Monday, March 15, 2010

Pictures and my Thoughts on this Firing


Front


Middle


Back

Overall, I think it was a good firing. I glazed a few pieces with an alberta slip glaze that showed the effects of ash well, and I think I'll use the same glaze next firing on some larger pieces. I like simple glazes. I also mixed up a new batch of a glaze I made last time I fired: equal parts apple ash, rock dust and local clay. I glazed a tree bowl with this and it looked beautiful - until I looked inside. The tip of my thermocouple broke off and fell inside. The two large tree platters - one a white clay and one a darker clay - turned out nice, but the darker one had a crack in the rim. There wasn't as much ash buildup as I wanted, though.

I'm not sure about the use of my iron-rich local clay. Firing it to cone 12 or 13 causes bloating. At lower temperatures, it turns deep purple/black and has a dry surface which absorbs oil from my fingers. I didn't get all of Levi's clay tests in, but when using the local clay in combination with Loafer's Glory or Star White gives some interesting results.

I'll be taking some individual shots later in the week, and will share them then.

I feel like this firing took too long to reach temperature. Next time, I'll be trying to reach temperature quicker and soaking for a longer time. The designer of this kiln suggests stoking heavy every 10 minutes. I think we spent too much time finessing the fire this time. We lost a 200 degrees after reaching 2,200 degrees F. (around the time we pulled a pot out) and spent a couple of hours getting it back up to 2,200 again, tweaking the passive dampers and air intakes. After we reached 2,200 again, we stoked with just pine, leaner stokes more often and the kiln took off again. We reached cone 12 in the front and decided to keep stoking until we reached 10 toward the back. After we unloaded, we actually found we reached cone 11 on the back of the middle stack of shelves. We had to rake coals out several times during the last hour or more.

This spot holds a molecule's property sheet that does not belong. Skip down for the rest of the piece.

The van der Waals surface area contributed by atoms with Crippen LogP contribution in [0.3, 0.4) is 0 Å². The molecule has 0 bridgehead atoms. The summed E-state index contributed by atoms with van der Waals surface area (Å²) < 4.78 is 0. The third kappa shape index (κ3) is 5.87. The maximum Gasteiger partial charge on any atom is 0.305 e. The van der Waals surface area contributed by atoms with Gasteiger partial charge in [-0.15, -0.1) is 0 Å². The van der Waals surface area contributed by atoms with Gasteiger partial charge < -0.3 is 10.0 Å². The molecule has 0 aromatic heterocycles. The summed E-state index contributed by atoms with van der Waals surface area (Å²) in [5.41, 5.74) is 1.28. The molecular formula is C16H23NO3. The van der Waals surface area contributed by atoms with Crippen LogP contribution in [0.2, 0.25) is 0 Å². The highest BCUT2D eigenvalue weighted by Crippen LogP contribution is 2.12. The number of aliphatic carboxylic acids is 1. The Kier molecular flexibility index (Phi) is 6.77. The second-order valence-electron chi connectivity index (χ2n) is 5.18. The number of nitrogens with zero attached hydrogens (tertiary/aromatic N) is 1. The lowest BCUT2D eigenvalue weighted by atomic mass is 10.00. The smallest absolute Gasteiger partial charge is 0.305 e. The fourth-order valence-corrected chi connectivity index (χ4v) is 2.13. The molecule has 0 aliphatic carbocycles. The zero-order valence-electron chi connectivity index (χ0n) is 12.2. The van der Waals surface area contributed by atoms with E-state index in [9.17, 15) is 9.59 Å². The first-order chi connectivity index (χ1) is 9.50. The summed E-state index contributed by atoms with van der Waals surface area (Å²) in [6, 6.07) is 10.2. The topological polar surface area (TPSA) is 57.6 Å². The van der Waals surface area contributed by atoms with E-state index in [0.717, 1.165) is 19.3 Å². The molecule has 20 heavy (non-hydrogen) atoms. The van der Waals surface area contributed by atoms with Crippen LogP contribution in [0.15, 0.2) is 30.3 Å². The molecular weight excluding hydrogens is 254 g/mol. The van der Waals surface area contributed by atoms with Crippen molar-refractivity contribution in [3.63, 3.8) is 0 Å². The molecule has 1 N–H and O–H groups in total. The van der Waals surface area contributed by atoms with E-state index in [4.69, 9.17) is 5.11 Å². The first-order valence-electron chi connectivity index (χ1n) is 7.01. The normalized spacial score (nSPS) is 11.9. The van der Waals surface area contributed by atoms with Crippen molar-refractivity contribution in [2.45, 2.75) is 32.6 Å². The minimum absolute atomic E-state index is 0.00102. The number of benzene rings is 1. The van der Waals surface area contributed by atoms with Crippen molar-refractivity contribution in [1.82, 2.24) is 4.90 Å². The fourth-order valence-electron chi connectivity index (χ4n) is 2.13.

I'm new at firing with wood, so if there are any potters reading who would like to make suggestions or comments, please do.



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